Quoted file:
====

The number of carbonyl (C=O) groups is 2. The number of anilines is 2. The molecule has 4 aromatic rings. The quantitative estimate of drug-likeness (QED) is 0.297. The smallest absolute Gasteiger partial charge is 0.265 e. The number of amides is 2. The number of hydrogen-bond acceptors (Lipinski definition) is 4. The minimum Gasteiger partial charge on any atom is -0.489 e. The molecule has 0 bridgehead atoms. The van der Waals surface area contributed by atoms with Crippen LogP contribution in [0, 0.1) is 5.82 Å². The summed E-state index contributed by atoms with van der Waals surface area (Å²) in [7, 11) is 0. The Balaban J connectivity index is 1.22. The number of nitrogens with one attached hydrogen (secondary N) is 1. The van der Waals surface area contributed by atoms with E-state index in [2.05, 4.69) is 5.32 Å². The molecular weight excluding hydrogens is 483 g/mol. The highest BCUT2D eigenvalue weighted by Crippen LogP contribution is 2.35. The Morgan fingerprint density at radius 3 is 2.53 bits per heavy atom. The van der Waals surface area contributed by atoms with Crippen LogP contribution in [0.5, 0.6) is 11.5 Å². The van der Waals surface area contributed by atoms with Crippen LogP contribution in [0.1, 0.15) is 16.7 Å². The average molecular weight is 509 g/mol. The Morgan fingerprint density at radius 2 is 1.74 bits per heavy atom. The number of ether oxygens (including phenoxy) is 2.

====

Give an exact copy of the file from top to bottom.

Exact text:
The number of carbonyl (C=O) groups is 2. The number of anilines is 2. The molecule has 4 aromatic rings. The quantitative estimate of drug-likeness (QED) is 0.297. The smallest absolute Gasteiger partial charge is 0.265 e. The number of amides is 2. The number of hydrogen-bond acceptors (Lipinski definition) is 4. The minimum Gasteiger partial charge on any atom is -0.489 e. The molecule has 0 bridgehead atoms. The van der Waals surface area contributed by atoms with Crippen LogP contribution in [0, 0.1) is 5.82 Å². The summed E-state index contributed by atoms with van der Waals surface area (Å²) in [7, 11) is 0. The Balaban J connectivity index is 1.22. The number of nitrogens with one attached hydrogen (secondary N) is 1. The van der Waals surface area contributed by atoms with E-state index in [2.05, 4.69) is 5.32 Å². The molecular weight excluding hydrogens is 483 g/mol. The highest BCUT2D eigenvalue weighted by Crippen LogP contribution is 2.35. The Morgan fingerprint density at radius 3 is 2.53 bits per heavy atom. The van der Waals surface area contributed by atoms with Crippen LogP contribution in [0.5, 0.6) is 11.5 Å². The van der Waals surface area contributed by atoms with Crippen LogP contribution in [0.1, 0.15) is 16.7 Å². The average molecular weight is 509 g/mol. The Morgan fingerprint density at radius 2 is 1.74 bits per heavy atom. The number of ether oxygens (including phenoxy) is 2.